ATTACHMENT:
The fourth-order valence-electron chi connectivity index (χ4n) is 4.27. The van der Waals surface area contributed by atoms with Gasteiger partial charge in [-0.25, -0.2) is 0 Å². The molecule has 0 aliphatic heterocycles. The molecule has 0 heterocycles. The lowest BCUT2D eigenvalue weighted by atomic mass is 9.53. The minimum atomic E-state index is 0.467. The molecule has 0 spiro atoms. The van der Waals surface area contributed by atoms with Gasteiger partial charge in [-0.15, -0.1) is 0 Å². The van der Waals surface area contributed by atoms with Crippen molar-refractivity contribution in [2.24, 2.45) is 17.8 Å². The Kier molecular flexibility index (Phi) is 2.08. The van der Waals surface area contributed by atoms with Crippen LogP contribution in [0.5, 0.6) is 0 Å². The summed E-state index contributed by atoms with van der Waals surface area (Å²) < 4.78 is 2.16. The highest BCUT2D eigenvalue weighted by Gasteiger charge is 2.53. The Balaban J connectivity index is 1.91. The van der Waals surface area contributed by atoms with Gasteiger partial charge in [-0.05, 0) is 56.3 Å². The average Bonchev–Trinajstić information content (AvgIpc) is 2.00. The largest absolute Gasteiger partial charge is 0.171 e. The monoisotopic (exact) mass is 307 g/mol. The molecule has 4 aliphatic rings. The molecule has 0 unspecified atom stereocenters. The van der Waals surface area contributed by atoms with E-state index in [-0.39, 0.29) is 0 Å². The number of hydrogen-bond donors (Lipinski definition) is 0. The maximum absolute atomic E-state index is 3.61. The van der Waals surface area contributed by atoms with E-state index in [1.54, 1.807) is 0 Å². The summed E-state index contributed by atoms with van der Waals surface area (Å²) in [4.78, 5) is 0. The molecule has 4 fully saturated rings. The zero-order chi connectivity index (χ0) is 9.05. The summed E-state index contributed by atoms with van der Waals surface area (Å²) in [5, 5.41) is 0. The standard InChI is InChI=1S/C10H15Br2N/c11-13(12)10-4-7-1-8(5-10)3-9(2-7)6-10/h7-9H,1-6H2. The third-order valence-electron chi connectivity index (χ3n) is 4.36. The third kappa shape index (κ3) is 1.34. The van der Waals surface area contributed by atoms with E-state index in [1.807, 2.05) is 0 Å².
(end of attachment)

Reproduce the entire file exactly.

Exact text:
The fourth-order valence-electron chi connectivity index (χ4n) is 4.27. The van der Waals surface area contributed by atoms with Gasteiger partial charge in [-0.25, -0.2) is 0 Å². The molecule has 0 aliphatic heterocycles. The molecule has 0 heterocycles. The lowest BCUT2D eigenvalue weighted by atomic mass is 9.53. The minimum atomic E-state index is 0.467. The molecule has 0 spiro atoms. The van der Waals surface area contributed by atoms with Gasteiger partial charge in [-0.15, -0.1) is 0 Å². The van der Waals surface area contributed by atoms with Crippen molar-refractivity contribution in [2.24, 2.45) is 17.8 Å². The Kier molecular flexibility index (Phi) is 2.08. The van der Waals surface area contributed by atoms with Crippen LogP contribution in [0.5, 0.6) is 0 Å². The summed E-state index contributed by atoms with van der Waals surface area (Å²) < 4.78 is 2.16. The highest BCUT2D eigenvalue weighted by Gasteiger charge is 2.53. The Balaban J connectivity index is 1.91. The van der Waals surface area contributed by atoms with Gasteiger partial charge in [-0.05, 0) is 56.3 Å². The average Bonchev–Trinajstić information content (AvgIpc) is 2.00. The largest absolute Gasteiger partial charge is 0.171 e. The monoisotopic (exact) mass is 307 g/mol. The molecule has 4 aliphatic rings. The molecule has 0 unspecified atom stereocenters. The van der Waals surface area contributed by atoms with E-state index in [-0.39, 0.29) is 0 Å². The number of hydrogen-bond donors (Lipinski definition) is 0. The maximum absolute atomic E-state index is 3.61. The van der Waals surface area contributed by atoms with E-state index in [1.54, 1.807) is 0 Å². The summed E-state index contributed by atoms with van der Waals surface area (Å²) in [4.78, 5) is 0. The molecule has 4 fully saturated rings. The zero-order chi connectivity index (χ0) is 9.05. The summed E-state index contributed by atoms with van der Waals surface area (Å²) in [5, 5.41) is 0. The standard InChI is InChI=1S/C10H15Br2N/c11-13(12)10-4-7-1-8(5-10)3-9(2-7)6-10/h7-9H,1-6H2. The third-order valence-electron chi connectivity index (χ3n) is 4.36. The third kappa shape index (κ3) is 1.34. The van der Waals surface area contributed by atoms with E-state index in [1.807, 2.05) is 0 Å².